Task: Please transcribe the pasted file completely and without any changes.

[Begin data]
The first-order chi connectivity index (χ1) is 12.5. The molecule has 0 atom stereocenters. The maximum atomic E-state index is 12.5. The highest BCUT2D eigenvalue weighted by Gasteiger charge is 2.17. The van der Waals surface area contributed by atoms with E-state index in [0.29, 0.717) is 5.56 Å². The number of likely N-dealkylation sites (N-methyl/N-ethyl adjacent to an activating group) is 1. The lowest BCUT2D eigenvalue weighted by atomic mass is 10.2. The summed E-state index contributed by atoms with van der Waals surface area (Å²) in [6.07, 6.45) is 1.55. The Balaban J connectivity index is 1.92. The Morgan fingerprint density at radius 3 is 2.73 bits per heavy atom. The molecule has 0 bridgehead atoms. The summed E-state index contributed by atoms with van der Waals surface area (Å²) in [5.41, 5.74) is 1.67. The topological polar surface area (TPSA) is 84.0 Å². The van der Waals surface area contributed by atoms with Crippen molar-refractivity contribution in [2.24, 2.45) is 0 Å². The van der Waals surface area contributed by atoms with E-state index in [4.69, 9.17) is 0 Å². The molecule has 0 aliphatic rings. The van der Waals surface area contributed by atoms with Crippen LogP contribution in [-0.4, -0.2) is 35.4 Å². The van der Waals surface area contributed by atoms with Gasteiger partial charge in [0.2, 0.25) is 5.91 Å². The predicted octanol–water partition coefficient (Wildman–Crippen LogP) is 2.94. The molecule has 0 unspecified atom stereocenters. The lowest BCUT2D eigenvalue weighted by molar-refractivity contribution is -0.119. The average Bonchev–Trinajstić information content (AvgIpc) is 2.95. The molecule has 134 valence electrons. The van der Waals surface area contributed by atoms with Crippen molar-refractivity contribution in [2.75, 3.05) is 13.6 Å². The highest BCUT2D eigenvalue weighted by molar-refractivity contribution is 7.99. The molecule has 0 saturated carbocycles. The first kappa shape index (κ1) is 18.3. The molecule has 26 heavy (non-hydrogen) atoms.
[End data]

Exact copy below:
The first-order chi connectivity index (χ1) is 12.5. The molecule has 0 atom stereocenters. The maximum atomic E-state index is 12.5. The highest BCUT2D eigenvalue weighted by Gasteiger charge is 2.17. The van der Waals surface area contributed by atoms with E-state index in [0.29, 0.717) is 5.56 Å². The number of likely N-dealkylation sites (N-methyl/N-ethyl adjacent to an activating group) is 1. The lowest BCUT2D eigenvalue weighted by atomic mass is 10.2. The summed E-state index contributed by atoms with van der Waals surface area (Å²) in [6.07, 6.45) is 1.55. The Balaban J connectivity index is 1.92. The Morgan fingerprint density at radius 3 is 2.73 bits per heavy atom. The molecule has 0 bridgehead atoms. The summed E-state index contributed by atoms with van der Waals surface area (Å²) in [5.41, 5.74) is 1.67. The topological polar surface area (TPSA) is 84.0 Å². The van der Waals surface area contributed by atoms with Crippen molar-refractivity contribution in [2.24, 2.45) is 0 Å². The van der Waals surface area contributed by atoms with E-state index in [4.69, 9.17) is 0 Å². The molecule has 0 aliphatic rings. The van der Waals surface area contributed by atoms with Crippen LogP contribution in [-0.4, -0.2) is 35.4 Å². The van der Waals surface area contributed by atoms with Gasteiger partial charge in [0.2, 0.25) is 5.91 Å². The predicted octanol–water partition coefficient (Wildman–Crippen LogP) is 2.94. The molecule has 0 unspecified atom stereocenters. The lowest BCUT2D eigenvalue weighted by molar-refractivity contribution is -0.119. The average Bonchev–Trinajstić information content (AvgIpc) is 2.95. The molecule has 134 valence electrons. The van der Waals surface area contributed by atoms with Crippen molar-refractivity contribution in [2.75, 3.05) is 13.6 Å². The highest BCUT2D eigenvalue weighted by molar-refractivity contribution is 7.99. The molecule has 0 saturated carbocycles. The first kappa shape index (κ1) is 18.3. The molecule has 26 heavy (non-hydrogen) atoms.